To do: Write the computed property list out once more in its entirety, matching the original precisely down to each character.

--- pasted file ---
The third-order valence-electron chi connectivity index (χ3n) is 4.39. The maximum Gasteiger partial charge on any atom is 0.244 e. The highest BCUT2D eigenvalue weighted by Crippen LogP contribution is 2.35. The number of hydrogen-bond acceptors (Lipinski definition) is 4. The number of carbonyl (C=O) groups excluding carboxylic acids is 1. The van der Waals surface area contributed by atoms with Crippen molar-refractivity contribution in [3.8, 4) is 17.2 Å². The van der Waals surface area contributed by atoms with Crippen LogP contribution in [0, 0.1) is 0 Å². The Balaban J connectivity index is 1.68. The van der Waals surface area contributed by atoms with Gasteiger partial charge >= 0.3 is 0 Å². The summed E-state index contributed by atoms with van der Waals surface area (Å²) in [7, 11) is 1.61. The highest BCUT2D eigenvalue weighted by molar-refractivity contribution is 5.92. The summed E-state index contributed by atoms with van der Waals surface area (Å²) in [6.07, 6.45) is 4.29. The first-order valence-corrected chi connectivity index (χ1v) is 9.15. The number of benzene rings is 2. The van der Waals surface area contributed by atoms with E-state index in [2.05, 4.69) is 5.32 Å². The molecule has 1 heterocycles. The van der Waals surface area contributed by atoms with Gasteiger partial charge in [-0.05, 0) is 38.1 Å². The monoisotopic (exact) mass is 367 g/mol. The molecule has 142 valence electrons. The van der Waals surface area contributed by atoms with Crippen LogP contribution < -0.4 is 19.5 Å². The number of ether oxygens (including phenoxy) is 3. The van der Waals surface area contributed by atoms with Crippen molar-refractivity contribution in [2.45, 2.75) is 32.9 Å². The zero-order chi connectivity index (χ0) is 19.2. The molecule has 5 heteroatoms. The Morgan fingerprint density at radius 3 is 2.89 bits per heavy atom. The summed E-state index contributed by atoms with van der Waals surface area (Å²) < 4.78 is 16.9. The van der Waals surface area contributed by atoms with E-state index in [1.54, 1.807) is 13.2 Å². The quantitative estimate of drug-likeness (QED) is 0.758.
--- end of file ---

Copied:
The third-order valence-electron chi connectivity index (χ3n) is 4.39. The maximum Gasteiger partial charge on any atom is 0.244 e. The highest BCUT2D eigenvalue weighted by Crippen LogP contribution is 2.35. The number of hydrogen-bond acceptors (Lipinski definition) is 4. The number of carbonyl (C=O) groups excluding carboxylic acids is 1. The van der Waals surface area contributed by atoms with Crippen molar-refractivity contribution in [3.8, 4) is 17.2 Å². The van der Waals surface area contributed by atoms with Crippen LogP contribution in [0, 0.1) is 0 Å². The Balaban J connectivity index is 1.68. The van der Waals surface area contributed by atoms with Gasteiger partial charge >= 0.3 is 0 Å². The summed E-state index contributed by atoms with van der Waals surface area (Å²) in [7, 11) is 1.61. The highest BCUT2D eigenvalue weighted by molar-refractivity contribution is 5.92. The summed E-state index contributed by atoms with van der Waals surface area (Å²) in [6.07, 6.45) is 4.29. The first-order valence-corrected chi connectivity index (χ1v) is 9.15. The number of benzene rings is 2. The van der Waals surface area contributed by atoms with E-state index in [2.05, 4.69) is 5.32 Å². The molecule has 1 heterocycles. The van der Waals surface area contributed by atoms with Gasteiger partial charge in [-0.05, 0) is 38.1 Å². The monoisotopic (exact) mass is 367 g/mol. The molecule has 142 valence electrons. The van der Waals surface area contributed by atoms with Crippen LogP contribution < -0.4 is 19.5 Å². The number of ether oxygens (including phenoxy) is 3. The van der Waals surface area contributed by atoms with Crippen molar-refractivity contribution in [2.45, 2.75) is 32.9 Å². The zero-order chi connectivity index (χ0) is 19.2. The molecule has 5 heteroatoms. The Morgan fingerprint density at radius 3 is 2.89 bits per heavy atom. The summed E-state index contributed by atoms with van der Waals surface area (Å²) < 4.78 is 16.9. The van der Waals surface area contributed by atoms with E-state index in [1.54, 1.807) is 13.2 Å². The quantitative estimate of drug-likeness (QED) is 0.758.